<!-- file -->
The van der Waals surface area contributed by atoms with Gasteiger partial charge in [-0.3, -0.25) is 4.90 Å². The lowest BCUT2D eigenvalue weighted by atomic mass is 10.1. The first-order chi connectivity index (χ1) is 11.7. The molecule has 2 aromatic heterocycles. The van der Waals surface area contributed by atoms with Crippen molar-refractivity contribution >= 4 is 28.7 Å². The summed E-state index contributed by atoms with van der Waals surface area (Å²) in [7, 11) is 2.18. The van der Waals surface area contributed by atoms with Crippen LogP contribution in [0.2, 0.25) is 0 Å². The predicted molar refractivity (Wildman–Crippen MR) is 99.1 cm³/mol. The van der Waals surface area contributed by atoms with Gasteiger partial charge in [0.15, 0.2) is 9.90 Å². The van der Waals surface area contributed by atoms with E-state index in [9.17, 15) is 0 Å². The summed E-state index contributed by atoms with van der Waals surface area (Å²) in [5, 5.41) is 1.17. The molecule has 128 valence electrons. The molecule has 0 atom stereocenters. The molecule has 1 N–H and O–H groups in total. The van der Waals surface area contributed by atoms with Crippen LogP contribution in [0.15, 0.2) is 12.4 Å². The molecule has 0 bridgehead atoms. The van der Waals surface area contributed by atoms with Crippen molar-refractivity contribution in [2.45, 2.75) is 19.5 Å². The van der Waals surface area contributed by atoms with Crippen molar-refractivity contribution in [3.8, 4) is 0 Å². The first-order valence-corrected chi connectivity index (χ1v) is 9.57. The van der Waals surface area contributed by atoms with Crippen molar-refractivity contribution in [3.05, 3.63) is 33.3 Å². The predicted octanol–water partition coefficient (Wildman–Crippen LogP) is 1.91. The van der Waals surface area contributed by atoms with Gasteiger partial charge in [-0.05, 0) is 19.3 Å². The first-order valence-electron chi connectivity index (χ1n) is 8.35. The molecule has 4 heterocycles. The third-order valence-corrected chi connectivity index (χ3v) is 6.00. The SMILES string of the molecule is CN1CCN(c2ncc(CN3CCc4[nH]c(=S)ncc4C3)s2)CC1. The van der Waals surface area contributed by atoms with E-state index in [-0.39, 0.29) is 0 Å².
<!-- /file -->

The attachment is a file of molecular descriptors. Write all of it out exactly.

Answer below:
The van der Waals surface area contributed by atoms with Gasteiger partial charge in [-0.3, -0.25) is 4.90 Å². The lowest BCUT2D eigenvalue weighted by atomic mass is 10.1. The first-order chi connectivity index (χ1) is 11.7. The molecule has 2 aromatic heterocycles. The van der Waals surface area contributed by atoms with Crippen molar-refractivity contribution >= 4 is 28.7 Å². The summed E-state index contributed by atoms with van der Waals surface area (Å²) in [7, 11) is 2.18. The van der Waals surface area contributed by atoms with Crippen LogP contribution in [0.2, 0.25) is 0 Å². The predicted molar refractivity (Wildman–Crippen MR) is 99.1 cm³/mol. The van der Waals surface area contributed by atoms with Gasteiger partial charge in [0.15, 0.2) is 9.90 Å². The van der Waals surface area contributed by atoms with E-state index in [9.17, 15) is 0 Å². The summed E-state index contributed by atoms with van der Waals surface area (Å²) in [5, 5.41) is 1.17. The molecule has 128 valence electrons. The molecule has 0 atom stereocenters. The molecule has 1 N–H and O–H groups in total. The van der Waals surface area contributed by atoms with Crippen LogP contribution in [0.15, 0.2) is 12.4 Å². The molecule has 0 bridgehead atoms. The van der Waals surface area contributed by atoms with Crippen molar-refractivity contribution in [2.45, 2.75) is 19.5 Å². The van der Waals surface area contributed by atoms with Crippen molar-refractivity contribution in [3.8, 4) is 0 Å². The first-order valence-corrected chi connectivity index (χ1v) is 9.57. The van der Waals surface area contributed by atoms with Crippen molar-refractivity contribution in [3.05, 3.63) is 33.3 Å². The predicted octanol–water partition coefficient (Wildman–Crippen LogP) is 1.91. The van der Waals surface area contributed by atoms with Gasteiger partial charge in [-0.05, 0) is 19.3 Å². The first-order valence-electron chi connectivity index (χ1n) is 8.35. The molecule has 4 heterocycles. The third-order valence-corrected chi connectivity index (χ3v) is 6.00. The SMILES string of the molecule is CN1CCN(c2ncc(CN3CCc4[nH]c(=S)ncc4C3)s2)CC1. The van der Waals surface area contributed by atoms with E-state index in [-0.39, 0.29) is 0 Å².